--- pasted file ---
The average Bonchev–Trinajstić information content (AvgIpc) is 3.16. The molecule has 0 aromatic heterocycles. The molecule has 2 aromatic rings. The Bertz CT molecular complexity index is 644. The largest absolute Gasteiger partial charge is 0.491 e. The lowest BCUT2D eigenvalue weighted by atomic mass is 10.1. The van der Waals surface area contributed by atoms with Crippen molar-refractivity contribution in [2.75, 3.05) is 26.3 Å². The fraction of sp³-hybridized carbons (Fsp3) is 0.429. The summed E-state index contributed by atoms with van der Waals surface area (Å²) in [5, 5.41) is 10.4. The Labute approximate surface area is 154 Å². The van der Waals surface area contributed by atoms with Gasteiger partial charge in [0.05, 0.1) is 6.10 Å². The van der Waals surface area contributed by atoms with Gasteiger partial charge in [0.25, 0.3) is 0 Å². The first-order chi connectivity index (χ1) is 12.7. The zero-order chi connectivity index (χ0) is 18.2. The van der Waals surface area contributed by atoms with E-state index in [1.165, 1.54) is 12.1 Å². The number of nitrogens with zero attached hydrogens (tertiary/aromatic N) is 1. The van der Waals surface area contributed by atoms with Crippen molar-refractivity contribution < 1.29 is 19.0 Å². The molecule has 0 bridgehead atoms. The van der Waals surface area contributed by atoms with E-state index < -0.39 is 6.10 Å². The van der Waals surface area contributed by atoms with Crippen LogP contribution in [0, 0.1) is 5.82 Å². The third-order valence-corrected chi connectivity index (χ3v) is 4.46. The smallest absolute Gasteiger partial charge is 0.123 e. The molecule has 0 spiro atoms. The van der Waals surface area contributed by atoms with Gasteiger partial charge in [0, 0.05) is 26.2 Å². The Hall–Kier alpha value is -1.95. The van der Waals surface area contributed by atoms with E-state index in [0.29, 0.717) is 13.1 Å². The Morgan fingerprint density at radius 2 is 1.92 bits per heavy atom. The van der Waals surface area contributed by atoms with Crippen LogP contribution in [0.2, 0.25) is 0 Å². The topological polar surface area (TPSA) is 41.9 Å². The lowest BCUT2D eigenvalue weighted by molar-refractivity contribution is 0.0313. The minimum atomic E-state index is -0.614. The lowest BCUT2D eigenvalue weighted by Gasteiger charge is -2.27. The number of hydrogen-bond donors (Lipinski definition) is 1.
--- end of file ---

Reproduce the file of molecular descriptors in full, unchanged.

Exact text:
The average Bonchev–Trinajstić information content (AvgIpc) is 3.16. The molecule has 0 aromatic heterocycles. The molecule has 2 aromatic rings. The Bertz CT molecular complexity index is 644. The largest absolute Gasteiger partial charge is 0.491 e. The lowest BCUT2D eigenvalue weighted by atomic mass is 10.1. The van der Waals surface area contributed by atoms with Crippen molar-refractivity contribution in [2.75, 3.05) is 26.3 Å². The fraction of sp³-hybridized carbons (Fsp3) is 0.429. The summed E-state index contributed by atoms with van der Waals surface area (Å²) in [5, 5.41) is 10.4. The Labute approximate surface area is 154 Å². The van der Waals surface area contributed by atoms with Gasteiger partial charge in [0.05, 0.1) is 6.10 Å². The van der Waals surface area contributed by atoms with Gasteiger partial charge in [0.25, 0.3) is 0 Å². The first-order chi connectivity index (χ1) is 12.7. The zero-order chi connectivity index (χ0) is 18.2. The van der Waals surface area contributed by atoms with E-state index in [1.165, 1.54) is 12.1 Å². The number of nitrogens with zero attached hydrogens (tertiary/aromatic N) is 1. The van der Waals surface area contributed by atoms with Crippen molar-refractivity contribution < 1.29 is 19.0 Å². The molecule has 0 bridgehead atoms. The van der Waals surface area contributed by atoms with E-state index < -0.39 is 6.10 Å². The van der Waals surface area contributed by atoms with Crippen LogP contribution in [0, 0.1) is 5.82 Å². The third-order valence-corrected chi connectivity index (χ3v) is 4.46. The smallest absolute Gasteiger partial charge is 0.123 e. The molecule has 0 spiro atoms. The van der Waals surface area contributed by atoms with Gasteiger partial charge in [0, 0.05) is 26.2 Å². The Hall–Kier alpha value is -1.95. The van der Waals surface area contributed by atoms with E-state index in [0.29, 0.717) is 13.1 Å². The Morgan fingerprint density at radius 2 is 1.92 bits per heavy atom. The van der Waals surface area contributed by atoms with Crippen LogP contribution in [0.2, 0.25) is 0 Å². The topological polar surface area (TPSA) is 41.9 Å². The lowest BCUT2D eigenvalue weighted by molar-refractivity contribution is 0.0313. The minimum atomic E-state index is -0.614. The lowest BCUT2D eigenvalue weighted by Gasteiger charge is -2.27. The number of hydrogen-bond donors (Lipinski definition) is 1.